Sunday, January 7, 2018

Review of "The Summer Game"

Roger Angell is simply the best baseball author who has ever pecked at a typewriter or keyboard.  While I have read some of his work in the New Yorker or parts of his collections of essays, this is the first time I have read one of his books from cover to cover.  Having accomplished that, it will be something that I will do time and time again.  Here is my review of his first book, "The Summer Game." 

The Summer Game” by Roger Angell
Baseball, professional, essays, classic
Publish date:
March 1, 2004 – paperback version (original publication date – 1972)

303 pages

5 of 5 stars (outstanding)
Roger Angell is considered by many, including this reviewer, the best baseball writer to grace the pages of books or magazines.  This was his first book, a collection of essays covering the decade from 1961 to 1971. The topics are wide – everything from the birth of the New York Mets (the Mets are a favorite topic of many stories in the collection) to the Pittsburgh Pirates World Series victory over the might Baltimore Orioles in the 1971 World Series. 

While his prose about the action on the diamond is worth the price of the book alone, his writing on so many baseball topics is also a joy to read.  Whether the topic is franchise shifts, expansion of both leagues and the postseason, the “Year of the Pitcher” in 1968, the first year of indoor baseball in the Houston Astrodome or the euphoria of New England when the Boston Red Sox lived the “Impossible Dream” by winning the 1967 American League championship, Angell tells it in flowing prose and an entertaining style.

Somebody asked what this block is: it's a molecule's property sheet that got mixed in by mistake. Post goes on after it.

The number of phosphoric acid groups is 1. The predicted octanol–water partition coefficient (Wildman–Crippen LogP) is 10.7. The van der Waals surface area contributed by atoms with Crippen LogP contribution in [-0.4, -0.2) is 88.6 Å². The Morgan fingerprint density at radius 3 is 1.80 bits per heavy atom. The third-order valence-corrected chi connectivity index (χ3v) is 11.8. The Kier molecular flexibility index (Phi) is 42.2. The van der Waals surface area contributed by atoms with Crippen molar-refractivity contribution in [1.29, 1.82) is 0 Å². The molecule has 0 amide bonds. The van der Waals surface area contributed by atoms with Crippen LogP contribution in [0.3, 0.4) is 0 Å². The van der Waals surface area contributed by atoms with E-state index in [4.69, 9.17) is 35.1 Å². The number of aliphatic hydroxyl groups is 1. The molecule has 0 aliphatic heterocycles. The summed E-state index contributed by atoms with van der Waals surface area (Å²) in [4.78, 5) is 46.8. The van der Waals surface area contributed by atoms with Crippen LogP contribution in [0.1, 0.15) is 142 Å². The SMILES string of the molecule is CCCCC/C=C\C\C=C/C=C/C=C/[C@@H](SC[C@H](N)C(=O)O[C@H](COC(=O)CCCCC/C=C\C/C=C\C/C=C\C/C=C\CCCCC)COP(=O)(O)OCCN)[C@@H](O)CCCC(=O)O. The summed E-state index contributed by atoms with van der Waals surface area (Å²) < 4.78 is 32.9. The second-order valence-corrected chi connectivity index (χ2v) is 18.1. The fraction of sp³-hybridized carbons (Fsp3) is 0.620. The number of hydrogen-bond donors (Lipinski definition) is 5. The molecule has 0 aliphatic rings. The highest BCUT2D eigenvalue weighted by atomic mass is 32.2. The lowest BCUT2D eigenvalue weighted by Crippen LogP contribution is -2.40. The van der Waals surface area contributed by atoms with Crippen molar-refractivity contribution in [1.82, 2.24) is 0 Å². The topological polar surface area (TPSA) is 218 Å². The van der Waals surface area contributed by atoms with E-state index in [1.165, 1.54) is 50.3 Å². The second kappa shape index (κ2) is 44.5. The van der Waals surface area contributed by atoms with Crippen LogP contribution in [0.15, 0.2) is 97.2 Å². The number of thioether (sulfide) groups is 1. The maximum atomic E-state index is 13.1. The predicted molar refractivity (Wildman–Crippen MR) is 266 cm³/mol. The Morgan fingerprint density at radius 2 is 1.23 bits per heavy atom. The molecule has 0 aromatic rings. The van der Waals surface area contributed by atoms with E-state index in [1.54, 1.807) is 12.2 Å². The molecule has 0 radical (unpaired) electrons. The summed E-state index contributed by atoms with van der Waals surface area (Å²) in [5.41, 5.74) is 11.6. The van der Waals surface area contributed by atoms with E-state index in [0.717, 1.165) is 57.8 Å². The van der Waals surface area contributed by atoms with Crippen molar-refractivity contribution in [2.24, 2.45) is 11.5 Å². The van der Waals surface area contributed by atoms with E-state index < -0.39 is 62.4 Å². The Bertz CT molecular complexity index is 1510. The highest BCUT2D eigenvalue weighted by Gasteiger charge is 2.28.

There are so many examples in the book that illustrate the beauty of Angell’s storytelling. Many times Angell explains why baseball is the best game, and I will use two quotes from the book to show how he felt about the game.  In the chapter titled “A Terrific Strain” (written after the 1966 season), Angell writes that “Baseball is perhaps the most perfect visible sport ever devised, almost never requiring us to turn to a neighbor and ask ‘What happened?’”  The second quote I will use for this came from the final chapter, “The Interior Stadium.”  When writing about how most sports are resembling all the others, he maintains that baseball is unique, writing “Of all sports, none has been so buffeted about by this unselective proliferation, so maligned by contemporary cant, or so indifferently defended as baseball.  Yet, the game somehow remains the same, obdurately unaltered and comparable only with itself.”

With prose like this, how can any reader who enjoys baseball NOT read this man’s work?  It is the perfect book for readers who have not read any of his work to pick up and start enjoying.  If the reader has read this book, it is well worth the time to pick up again, as it is one that I will re-read as the winter continues.

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